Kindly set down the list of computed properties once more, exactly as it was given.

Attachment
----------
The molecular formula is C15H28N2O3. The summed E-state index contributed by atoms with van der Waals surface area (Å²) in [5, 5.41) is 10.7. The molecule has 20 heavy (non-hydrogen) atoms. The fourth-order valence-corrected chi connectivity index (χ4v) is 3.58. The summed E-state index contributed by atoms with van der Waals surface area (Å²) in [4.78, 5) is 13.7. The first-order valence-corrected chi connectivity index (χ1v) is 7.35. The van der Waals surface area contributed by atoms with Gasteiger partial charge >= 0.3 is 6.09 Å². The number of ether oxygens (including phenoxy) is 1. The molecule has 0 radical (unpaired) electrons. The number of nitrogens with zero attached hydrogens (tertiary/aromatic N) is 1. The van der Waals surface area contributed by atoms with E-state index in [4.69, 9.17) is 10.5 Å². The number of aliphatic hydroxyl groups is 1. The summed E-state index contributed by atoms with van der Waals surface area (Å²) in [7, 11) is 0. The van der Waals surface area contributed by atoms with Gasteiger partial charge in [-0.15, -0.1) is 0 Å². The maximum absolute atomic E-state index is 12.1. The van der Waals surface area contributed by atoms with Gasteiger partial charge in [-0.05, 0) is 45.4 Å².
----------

The molecular formula is C15H28N2O3. The summed E-state index contributed by atoms with van der Waals surface area (Å²) in [5, 5.41) is 10.7. The molecule has 20 heavy (non-hydrogen) atoms. The fourth-order valence-corrected chi connectivity index (χ4v) is 3.58. The summed E-state index contributed by atoms with van der Waals surface area (Å²) in [4.78, 5) is 13.7. The first-order valence-corrected chi connectivity index (χ1v) is 7.35. The van der Waals surface area contributed by atoms with Gasteiger partial charge >= 0.3 is 6.09 Å². The number of ether oxygens (including phenoxy) is 1. The molecule has 0 radical (unpaired) electrons. The number of nitrogens with zero attached hydrogens (tertiary/aromatic N) is 1. The van der Waals surface area contributed by atoms with E-state index in [4.69, 9.17) is 10.5 Å². The number of aliphatic hydroxyl groups is 1. The summed E-state index contributed by atoms with van der Waals surface area (Å²) in [7, 11) is 0. The van der Waals surface area contributed by atoms with Gasteiger partial charge in [-0.15, -0.1) is 0 Å². The maximum absolute atomic E-state index is 12.1. The van der Waals surface area contributed by atoms with Gasteiger partial charge in [-0.05, 0) is 45.4 Å².